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United Way of Lancaster County


County commissioners approve ARPA for city surveillance cameras, rail trail spur, mobile command center (updated)

The view on the Enola Low Grade Rail Trail looking east as the trail crosses North Church Street in Quarryville. (Source: Google Street View)

Update (Wednesday, Nov. 16): At their meeting Wednesday morning, the Lancaster County commissioners unanimously approved the American Rescue Plan Act allocations for Columbia, Quarryville and the Lancaster Safety Coalition that they discussed Tuesday.

Previously reported:

The Lancaster County commissioners teed up American Rescue Plan Act funding for three more community projects at their Tuesday work session.

All three are on the agenda for votes Wednesday morning. They are as follows:

  • $200,000 for the Lancaster Safety Coalition to upgrade its network of city surveillance cameras;
  • 150,000 to Quarryville to build a path connecting the borough to the Enola Low-Grade Rail Trail;
  • $28,140 for Columbia for a mobile Emergency Operations Center.

Sharper eyes on the street

The nonprofit Lancaster Safety Coalition began replacing its nearly 200 cameras in 2019. The new ones are state-of-the-art high resolution digital video cameras with a full 360-degree range of view.

District Attorney Heather Adams said the project is one of the best public safety investments the county could make.

Evidence obtained through the coalition is often so conclusive that prosecutors are able to negotiate plea deals rather than go to trial. Adams office estimates the savings to municipal and county law enforcement at $2 million a year.

The new system, with its higher quality images and full range of view, should do even better, coalition Executive Director Tim Miller said, adding that his organization is already on track to double the roughly 650 items of evidence it provides to the DA each year.

The county’s $200,000 allocation will cover the coalition’s cost to shift the cameras onto the city’s fiber optic network. The coalition had requested $193,000 more, primarily for server upgrades. That will provide redundancy, so the full system can stay operational even when a couple of servers are offline, Miller said.

The commissioners balked at providing $393,000, however, saying the project is too city-focused to deserve that much county funding.

Commissioner Josh Parsons said the city should consider contributing its own ARPA money. That idea was broached, Miller said, but the city didn’t believe the project met municipal ARPA criteria. Instead, it provided $500,000 from other sources, part of $2.5 million raised to date.

The city also offsets some of the coalition’s operating expenses: It provided $200,000 in 2022 and has budgeted $337,500 for 2023, Chief of Staff Jess King said.

Command center, rail trail connector

Columbia’s allocation will support the purchase of an equipment trailer, radios, IT equipment and other items. It says the Emergency Operations Center will serve not only the borough but will be available for deployment as needed throughout western Lancaster County.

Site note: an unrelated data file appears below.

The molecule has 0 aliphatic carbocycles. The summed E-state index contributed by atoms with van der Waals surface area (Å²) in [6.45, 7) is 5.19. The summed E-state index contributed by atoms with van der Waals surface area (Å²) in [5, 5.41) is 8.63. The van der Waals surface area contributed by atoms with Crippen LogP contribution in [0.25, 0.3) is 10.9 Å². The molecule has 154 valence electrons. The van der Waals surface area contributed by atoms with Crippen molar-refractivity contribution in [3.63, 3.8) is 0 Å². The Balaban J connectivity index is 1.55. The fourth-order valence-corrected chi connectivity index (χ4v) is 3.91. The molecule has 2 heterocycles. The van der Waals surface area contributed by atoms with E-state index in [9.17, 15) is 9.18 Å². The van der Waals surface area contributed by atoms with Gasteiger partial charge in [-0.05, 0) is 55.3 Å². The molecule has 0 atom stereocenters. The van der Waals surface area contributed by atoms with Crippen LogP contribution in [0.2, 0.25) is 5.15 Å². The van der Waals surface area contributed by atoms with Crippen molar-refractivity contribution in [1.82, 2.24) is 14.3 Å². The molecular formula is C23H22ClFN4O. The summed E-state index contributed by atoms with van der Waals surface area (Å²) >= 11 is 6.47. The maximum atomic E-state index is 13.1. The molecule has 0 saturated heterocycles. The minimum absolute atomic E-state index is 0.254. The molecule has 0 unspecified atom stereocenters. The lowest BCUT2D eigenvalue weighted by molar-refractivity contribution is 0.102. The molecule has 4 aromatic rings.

The county’s $28,140 is enough to cover 70% of the $40,200 cost, with the borough making up the remaining $12,060. For the county, the allocation is a relatively small one that will yield large regional benefits, the commissioners said.

As for Quarryville, it had requested $350,000 for its project, but “will gladly accept anything,” Borough Manager Scott Peiffer said.

Commissioner John Trescot said the total budget, $554,000, seems unreasonably high for such a short length of trail, just 0.35 miles. That’s because the rail trail runs along an embankment some 18 to 20 feet above ground level, so the spur will involve constructing a ramp up to it, Peiffer said.

Public input showed that the link is a priority for community residents and it is expected to bring more business to Quarryville’s downtown.

Hiring incentives, renovations ineligible

Applications from two other organizations reviewed Tuesday, Behavioral Health Care Corp. and United Churches Elizabethtown Area, were deemed ineligible.

A sixth application, from the committee working on organizing an emergency services authority in northwest Lancaster County, was tabled until early next year, when the project will be further along, and a more detailed breakdown of the costs will be available.

Behavioral Health Care, a contracted provider of county mental health services, had sought $133,349 for staff wage increases, hiring incentives and equipment replacement and another $118,316 for technology upgrades and software subscriptions. The county’s ARPA guidelines specify it will not support operational expenses, including equipment replacement or remodeling of existing spaces.

United Churches Elizabethtown Area had sought funds for several remodeling projects, none of which meet federal eligibility guidelines, county Deputy Chief Clerk Tammy Moyer said. It also is seeking money for affordable housing; that portion of its application remains pending.

Since the summer, the commissioners have been working steadily through the first round of community ARPA applications. They have two major categories of application remaining: infrastructure projects such as water and sewer lines; and affordable housing.